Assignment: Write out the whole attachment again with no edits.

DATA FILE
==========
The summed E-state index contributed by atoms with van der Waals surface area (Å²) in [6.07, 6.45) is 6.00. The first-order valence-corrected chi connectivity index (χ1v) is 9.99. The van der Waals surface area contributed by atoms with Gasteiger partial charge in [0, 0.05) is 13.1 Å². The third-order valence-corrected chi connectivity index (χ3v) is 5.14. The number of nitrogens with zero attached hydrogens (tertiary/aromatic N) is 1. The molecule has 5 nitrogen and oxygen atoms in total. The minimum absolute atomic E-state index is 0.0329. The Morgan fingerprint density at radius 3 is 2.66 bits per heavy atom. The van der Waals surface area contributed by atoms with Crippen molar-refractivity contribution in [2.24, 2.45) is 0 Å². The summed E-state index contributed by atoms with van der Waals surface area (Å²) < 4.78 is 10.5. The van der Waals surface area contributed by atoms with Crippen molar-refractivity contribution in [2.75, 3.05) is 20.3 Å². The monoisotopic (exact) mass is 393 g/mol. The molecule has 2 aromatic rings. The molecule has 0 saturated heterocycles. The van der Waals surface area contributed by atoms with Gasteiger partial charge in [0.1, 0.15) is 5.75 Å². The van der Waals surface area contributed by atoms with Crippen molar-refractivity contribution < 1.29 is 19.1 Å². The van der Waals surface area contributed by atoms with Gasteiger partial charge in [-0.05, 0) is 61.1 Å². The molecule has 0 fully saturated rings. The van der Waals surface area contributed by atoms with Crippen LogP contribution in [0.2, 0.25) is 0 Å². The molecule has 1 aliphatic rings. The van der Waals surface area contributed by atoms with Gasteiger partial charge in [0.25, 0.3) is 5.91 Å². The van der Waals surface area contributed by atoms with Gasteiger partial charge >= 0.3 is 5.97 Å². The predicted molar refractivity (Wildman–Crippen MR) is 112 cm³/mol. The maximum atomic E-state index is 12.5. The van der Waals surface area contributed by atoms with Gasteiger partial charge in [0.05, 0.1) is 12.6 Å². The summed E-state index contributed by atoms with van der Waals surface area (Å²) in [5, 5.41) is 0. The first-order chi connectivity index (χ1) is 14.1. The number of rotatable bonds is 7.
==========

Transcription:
The summed E-state index contributed by atoms with van der Waals surface area (Å²) in [6.07, 6.45) is 6.00. The first-order valence-corrected chi connectivity index (χ1v) is 9.99. The van der Waals surface area contributed by atoms with Gasteiger partial charge in [0, 0.05) is 13.1 Å². The third-order valence-corrected chi connectivity index (χ3v) is 5.14. The number of nitrogens with zero attached hydrogens (tertiary/aromatic N) is 1. The molecule has 5 nitrogen and oxygen atoms in total. The minimum absolute atomic E-state index is 0.0329. The Morgan fingerprint density at radius 3 is 2.66 bits per heavy atom. The van der Waals surface area contributed by atoms with Crippen molar-refractivity contribution in [2.24, 2.45) is 0 Å². The summed E-state index contributed by atoms with van der Waals surface area (Å²) < 4.78 is 10.5. The van der Waals surface area contributed by atoms with Crippen molar-refractivity contribution in [2.75, 3.05) is 20.3 Å². The monoisotopic (exact) mass is 393 g/mol. The molecule has 2 aromatic rings. The molecule has 0 saturated heterocycles. The van der Waals surface area contributed by atoms with Gasteiger partial charge in [0.1, 0.15) is 5.75 Å². The van der Waals surface area contributed by atoms with Crippen molar-refractivity contribution < 1.29 is 19.1 Å². The van der Waals surface area contributed by atoms with Gasteiger partial charge in [-0.05, 0) is 61.1 Å². The molecule has 0 fully saturated rings. The van der Waals surface area contributed by atoms with Crippen LogP contribution in [0.2, 0.25) is 0 Å². The molecule has 1 aliphatic rings. The van der Waals surface area contributed by atoms with Gasteiger partial charge in [0.25, 0.3) is 5.91 Å². The van der Waals surface area contributed by atoms with Gasteiger partial charge >= 0.3 is 5.97 Å². The predicted molar refractivity (Wildman–Crippen MR) is 112 cm³/mol. The maximum atomic E-state index is 12.5. The van der Waals surface area contributed by atoms with Gasteiger partial charge in [0.05, 0.1) is 12.6 Å². The summed E-state index contributed by atoms with van der Waals surface area (Å²) in [5, 5.41) is 0. The first-order chi connectivity index (χ1) is 14.1. The number of rotatable bonds is 7.